What is a building inspection and why is it so important?

By Jennifer Lynn Walker

A building inspection is one of the most important steps in the process when purchasing a new property.

In fact, it is one of the most popular conditions included when real estate brokers write up your promise to purchase.


A building inspection tells you exactly what you are buying in terms of the structure and health of the building. It lets you know the repairs that are needed immediately, and which can be left for a future date. This way you can accurately budget your current and future costs.

What does an inspector do?

Usually an inspector charges around $600 or more. The cost depends on the driving distance to get to the property, the size of the structure and the equipment needed to inspect it.

Inspectors arrive with their ladders, flashlights and tools, ready to climb around so they can accurately assess each part of your future home.

If they arrive in a suit, thank them nicely and tell them that you have changed your mind. You want your inspector to get “down and dirty” to find out all the details of the building —climbing on the roof, in the attic, and going down into the crawl space etc.

That said, keep in mind this is a visual inspection. An inspector will not open up a wall or break through concrete. They are general practitioners. If they suspect a larger problem, they will note in their report that you need to contact a domain-specific professional.

Also find out more about inspectors using a Thermal Imaging Device

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What is a building inspection and why is it so important?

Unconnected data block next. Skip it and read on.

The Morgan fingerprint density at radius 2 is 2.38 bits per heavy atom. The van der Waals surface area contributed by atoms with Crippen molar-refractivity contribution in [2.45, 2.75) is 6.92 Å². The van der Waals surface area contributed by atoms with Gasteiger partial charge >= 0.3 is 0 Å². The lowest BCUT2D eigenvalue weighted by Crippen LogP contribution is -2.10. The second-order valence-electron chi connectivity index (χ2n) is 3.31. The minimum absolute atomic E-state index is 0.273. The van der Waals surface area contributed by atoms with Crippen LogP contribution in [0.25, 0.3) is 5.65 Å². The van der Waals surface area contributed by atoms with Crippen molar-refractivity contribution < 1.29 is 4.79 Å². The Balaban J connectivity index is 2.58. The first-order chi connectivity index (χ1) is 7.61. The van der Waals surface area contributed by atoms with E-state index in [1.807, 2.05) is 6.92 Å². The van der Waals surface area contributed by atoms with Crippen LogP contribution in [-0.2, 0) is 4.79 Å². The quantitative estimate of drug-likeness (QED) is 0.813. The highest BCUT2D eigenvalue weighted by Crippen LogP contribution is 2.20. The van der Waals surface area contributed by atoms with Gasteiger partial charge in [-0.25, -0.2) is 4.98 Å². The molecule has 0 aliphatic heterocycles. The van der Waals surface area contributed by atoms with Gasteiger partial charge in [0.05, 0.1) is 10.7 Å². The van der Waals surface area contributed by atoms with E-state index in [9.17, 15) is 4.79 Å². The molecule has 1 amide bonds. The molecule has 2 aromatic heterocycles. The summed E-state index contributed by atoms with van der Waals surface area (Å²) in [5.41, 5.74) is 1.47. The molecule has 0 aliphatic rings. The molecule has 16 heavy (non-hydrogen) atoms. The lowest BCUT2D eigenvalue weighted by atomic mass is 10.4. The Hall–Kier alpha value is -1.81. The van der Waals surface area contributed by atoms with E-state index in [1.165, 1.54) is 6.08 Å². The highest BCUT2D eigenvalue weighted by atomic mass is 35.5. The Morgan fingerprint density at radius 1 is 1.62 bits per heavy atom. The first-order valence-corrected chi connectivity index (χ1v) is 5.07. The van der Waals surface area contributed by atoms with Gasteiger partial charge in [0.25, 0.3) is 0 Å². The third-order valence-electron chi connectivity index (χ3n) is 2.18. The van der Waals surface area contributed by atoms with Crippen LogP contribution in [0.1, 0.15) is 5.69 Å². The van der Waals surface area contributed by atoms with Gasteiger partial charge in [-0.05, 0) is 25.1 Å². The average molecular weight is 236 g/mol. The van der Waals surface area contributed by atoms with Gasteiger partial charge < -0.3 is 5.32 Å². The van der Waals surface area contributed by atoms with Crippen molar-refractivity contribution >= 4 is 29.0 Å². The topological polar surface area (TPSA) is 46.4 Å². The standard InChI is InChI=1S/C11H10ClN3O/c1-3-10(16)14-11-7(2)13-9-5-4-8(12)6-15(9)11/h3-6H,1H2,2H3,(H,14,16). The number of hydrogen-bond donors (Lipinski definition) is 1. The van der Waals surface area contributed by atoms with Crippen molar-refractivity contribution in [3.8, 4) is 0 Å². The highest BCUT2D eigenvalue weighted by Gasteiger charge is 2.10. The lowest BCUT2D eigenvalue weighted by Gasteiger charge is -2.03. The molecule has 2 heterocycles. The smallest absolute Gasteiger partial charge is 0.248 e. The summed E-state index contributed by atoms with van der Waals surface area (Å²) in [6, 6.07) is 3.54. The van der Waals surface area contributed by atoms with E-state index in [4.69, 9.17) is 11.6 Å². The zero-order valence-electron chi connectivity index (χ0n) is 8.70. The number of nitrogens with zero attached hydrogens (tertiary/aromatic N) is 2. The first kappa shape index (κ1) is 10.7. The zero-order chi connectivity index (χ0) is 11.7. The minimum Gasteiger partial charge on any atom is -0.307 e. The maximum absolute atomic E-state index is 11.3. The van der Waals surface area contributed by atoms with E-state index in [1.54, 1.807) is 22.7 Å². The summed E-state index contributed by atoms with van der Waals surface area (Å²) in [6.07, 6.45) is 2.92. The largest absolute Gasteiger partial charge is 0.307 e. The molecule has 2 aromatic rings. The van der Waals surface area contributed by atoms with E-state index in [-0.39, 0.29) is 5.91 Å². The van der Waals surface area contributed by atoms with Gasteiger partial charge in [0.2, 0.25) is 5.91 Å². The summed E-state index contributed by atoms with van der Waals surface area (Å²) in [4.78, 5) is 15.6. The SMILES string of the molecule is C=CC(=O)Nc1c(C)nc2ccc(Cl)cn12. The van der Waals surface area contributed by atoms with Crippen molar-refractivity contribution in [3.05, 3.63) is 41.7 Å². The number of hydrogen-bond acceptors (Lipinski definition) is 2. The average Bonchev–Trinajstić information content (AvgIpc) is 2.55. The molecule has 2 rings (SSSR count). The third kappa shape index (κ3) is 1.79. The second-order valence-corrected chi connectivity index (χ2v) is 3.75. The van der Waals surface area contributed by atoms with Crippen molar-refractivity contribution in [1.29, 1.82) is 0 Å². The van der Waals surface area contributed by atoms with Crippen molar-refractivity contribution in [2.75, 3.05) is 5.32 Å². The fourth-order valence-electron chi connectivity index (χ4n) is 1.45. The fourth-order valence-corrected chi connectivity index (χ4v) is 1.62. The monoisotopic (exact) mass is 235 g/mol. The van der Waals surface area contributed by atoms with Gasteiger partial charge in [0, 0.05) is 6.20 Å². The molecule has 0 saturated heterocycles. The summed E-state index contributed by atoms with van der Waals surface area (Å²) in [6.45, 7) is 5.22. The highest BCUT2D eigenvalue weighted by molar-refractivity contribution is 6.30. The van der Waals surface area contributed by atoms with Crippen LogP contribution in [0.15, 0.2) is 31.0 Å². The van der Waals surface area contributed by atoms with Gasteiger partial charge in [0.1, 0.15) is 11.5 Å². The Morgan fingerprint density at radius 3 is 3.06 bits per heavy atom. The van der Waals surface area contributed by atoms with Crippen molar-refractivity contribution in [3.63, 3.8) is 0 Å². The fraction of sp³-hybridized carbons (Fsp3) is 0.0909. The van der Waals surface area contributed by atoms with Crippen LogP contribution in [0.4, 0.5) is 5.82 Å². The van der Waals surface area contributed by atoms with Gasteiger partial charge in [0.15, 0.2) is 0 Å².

What to ask when choosing an inspector
When you call around for quotes, ask what is involved in the inspection, how the report is prepared, what it will look like, and how long will it take to produce. Most inspectors will give a timeline of approximately 48 hours. The report will usually come in a pdf format with pictures and details. It may also have clickable links for more information.
Inspectors should let you walk around with them, though you won’t be allowed on the roof unless you are insured to do so.
After the inspection is completed, the inspector will normally give you an on-the-spot verbal report of their findings.


Deadlines to keep in mind
Most promise-to-purchase documents allow 7-10 calendar days for you to get the inspection done. If that isn’t enough time, you can negotiate. It is also pre-written in the real estate mandatory forms that there is an extra four days to respond if you have any concerns after the inspection.
If you don’t respond, (after 7-10 days + 4 days) you have automatically accepted the condition of the building inspection and your chance to renegotiate is waived. So be sure to respond quickly if you have found something you need to discuss with the seller. Those days go by fast!


Renegotiating after the inspection
When you buy a house, you should expect normal wear and tear. Be prepared to find a lot of little things here and there. New buyers who’ve never owned a property before can get overwhelmed by this information. A general rule given by many experts is that you can expect to spend 1% of the purchase price on repairs for older homes.
Be on the lookout for something that significantly reduces the value of the building such as the need for foundation repairs, a new roof, major brickwork, or window replacement. When you find a problem of this magnitude, ask yourself if your accepted offer price still reflects the value of the building. If not, it’s time to re-think your position and re-negotiate.
Whenever buying a property, the popular opinion is to always get an inspection.


It’s good advice regardless of whether you are buying a new condo or an old fixer-upper. It’s even a smart move if you are planning tear apart the house apart and renovate.
An inspection provides a great reference point and ensures you are taking the proper steps to protect the value of your new asset well into the future.

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Real Estate Broker & Educator

Jennifer Lynn Walker has specialized in buying and selling both residential and multiplex properties since 2003. She’s built a strong network of specialist, to give her clients a seamless experience throughout the real estate journey. Founder of Montreal Real Estate Investor’s Group, and Jolly Green Homes.  How can I help you today?